This profile of Katie DiCamillo first appeared in our Jul/Aug 2016 magazine issue.
Katie DiCamillo caught the running bug from her older brother Matt and her dad when she was about ten years old. That bug, however, lay dormant until she was a freshman in high school. Slowly, throughout high school, the bug spread and by the time she reached Providence College it had become a full-fledged infestation. At PC, Ray Treacy coached her and has been her coach ever since (DiCamillo graduated in ’09 with a psychology degree). Treacy and DiCamillo have been a winning tandem for eleven years now.
In 2010, however, DiCamillo was on the cusp on hanging up her spikes, but joining club new balance Boston (now called Battle Road Track Club) changed everything for her. “They were able to provide the support that I needed to get to the next level of competition,” she says. Her next level turned out to be the Olympic trials. In 2012, she ran 32:31 for the 10K to qualify. Shortly after that experience, DiCamillo turned to the roads and longer races. She debuted in the queen’s distance at the Philadelphia Marathon and ran a 2:38 for the last podium spot. In 2013, she ran the NYC Marathon placing 15th overall and second American. Of her NYC experience she recalls, “This was one of the most exciting races of my career. Tons of camera crews along the way, people lined up along the course, never a quiet moment. Since I grew up in New York, a lot of my friends and family were able to meet me along the course and cheer as well!”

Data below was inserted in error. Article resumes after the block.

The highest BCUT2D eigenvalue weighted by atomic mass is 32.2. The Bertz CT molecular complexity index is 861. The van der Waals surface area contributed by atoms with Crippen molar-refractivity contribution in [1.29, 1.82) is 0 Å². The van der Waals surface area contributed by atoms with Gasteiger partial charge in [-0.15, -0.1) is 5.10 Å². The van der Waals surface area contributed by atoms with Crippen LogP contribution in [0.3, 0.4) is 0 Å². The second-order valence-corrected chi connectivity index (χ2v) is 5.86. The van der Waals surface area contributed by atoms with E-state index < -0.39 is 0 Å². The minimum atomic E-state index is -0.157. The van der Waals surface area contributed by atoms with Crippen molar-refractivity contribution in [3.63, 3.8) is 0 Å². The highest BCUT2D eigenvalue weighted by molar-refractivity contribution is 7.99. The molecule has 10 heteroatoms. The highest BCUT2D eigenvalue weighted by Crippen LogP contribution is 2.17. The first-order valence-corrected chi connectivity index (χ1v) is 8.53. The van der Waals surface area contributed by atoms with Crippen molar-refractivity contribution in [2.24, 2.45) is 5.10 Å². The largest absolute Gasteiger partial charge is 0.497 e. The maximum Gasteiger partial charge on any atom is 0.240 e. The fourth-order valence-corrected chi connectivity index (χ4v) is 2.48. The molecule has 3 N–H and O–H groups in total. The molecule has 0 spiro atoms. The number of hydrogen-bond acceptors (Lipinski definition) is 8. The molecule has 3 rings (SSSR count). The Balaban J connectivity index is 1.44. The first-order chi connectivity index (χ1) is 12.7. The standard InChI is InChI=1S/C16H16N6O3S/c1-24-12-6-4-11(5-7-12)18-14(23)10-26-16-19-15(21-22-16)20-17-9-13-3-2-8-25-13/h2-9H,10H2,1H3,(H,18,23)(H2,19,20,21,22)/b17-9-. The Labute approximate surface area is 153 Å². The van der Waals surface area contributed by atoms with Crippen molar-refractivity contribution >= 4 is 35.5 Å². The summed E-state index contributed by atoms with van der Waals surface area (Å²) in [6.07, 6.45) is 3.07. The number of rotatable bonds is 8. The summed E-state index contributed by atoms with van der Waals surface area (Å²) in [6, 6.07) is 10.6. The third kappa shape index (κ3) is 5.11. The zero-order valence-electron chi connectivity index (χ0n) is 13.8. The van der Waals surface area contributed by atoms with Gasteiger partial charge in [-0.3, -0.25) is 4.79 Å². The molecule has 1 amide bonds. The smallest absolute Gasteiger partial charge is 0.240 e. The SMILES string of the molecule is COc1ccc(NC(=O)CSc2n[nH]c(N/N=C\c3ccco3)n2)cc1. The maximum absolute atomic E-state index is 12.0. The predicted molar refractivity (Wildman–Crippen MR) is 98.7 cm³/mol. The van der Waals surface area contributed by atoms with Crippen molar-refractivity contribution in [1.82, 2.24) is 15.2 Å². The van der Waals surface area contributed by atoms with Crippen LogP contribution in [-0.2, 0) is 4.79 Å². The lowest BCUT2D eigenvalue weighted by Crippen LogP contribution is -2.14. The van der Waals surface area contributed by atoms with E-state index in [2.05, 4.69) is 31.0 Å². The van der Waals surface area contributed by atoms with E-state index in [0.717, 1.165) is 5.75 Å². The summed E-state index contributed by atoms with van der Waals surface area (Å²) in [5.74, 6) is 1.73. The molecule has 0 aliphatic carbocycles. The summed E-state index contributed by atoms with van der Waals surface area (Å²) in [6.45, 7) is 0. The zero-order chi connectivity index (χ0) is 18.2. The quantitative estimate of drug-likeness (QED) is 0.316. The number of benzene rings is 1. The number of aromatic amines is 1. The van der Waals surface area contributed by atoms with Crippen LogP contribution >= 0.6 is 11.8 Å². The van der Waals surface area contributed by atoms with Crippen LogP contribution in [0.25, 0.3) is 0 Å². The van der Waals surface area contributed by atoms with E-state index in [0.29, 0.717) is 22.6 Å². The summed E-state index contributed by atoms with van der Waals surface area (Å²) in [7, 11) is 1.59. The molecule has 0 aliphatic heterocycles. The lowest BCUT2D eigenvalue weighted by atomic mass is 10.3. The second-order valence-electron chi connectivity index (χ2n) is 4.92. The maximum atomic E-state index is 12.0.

This past February, DiCamillo competed in the Olympic Marathon Trials, but it wasn’t her first race in LA. Back in 2015, she ran a PR 2:37 for sixth overall at the Los Angeles Marathon. This February she returned to the west coast and placed 22nd at the trials on a tough day (heat). Even having run a few races in extreme conditions, she was not immune to the scorching LA sun. She suffered leg cramps at the halfway mark, but didn’t drop out (like so many others). The support of her family kept her going and in hindsight she reflects on the race as a great experience.
Outside of running, DiCamillo owns her own cooking business, which she considers a perfect pairing with her sport of choice. “I think running and cooking go well together,” she says. “You need to eat right to get the most out of yourself. You need proper nutrition to fuel your runs and races—that’s where I come in! I have met some amazing people along the way, both in the running community and with cooking.”
If you would like to get in touch with Katie regarding her culinary skills, please contact her at firstname.lastname@example.org. Ω
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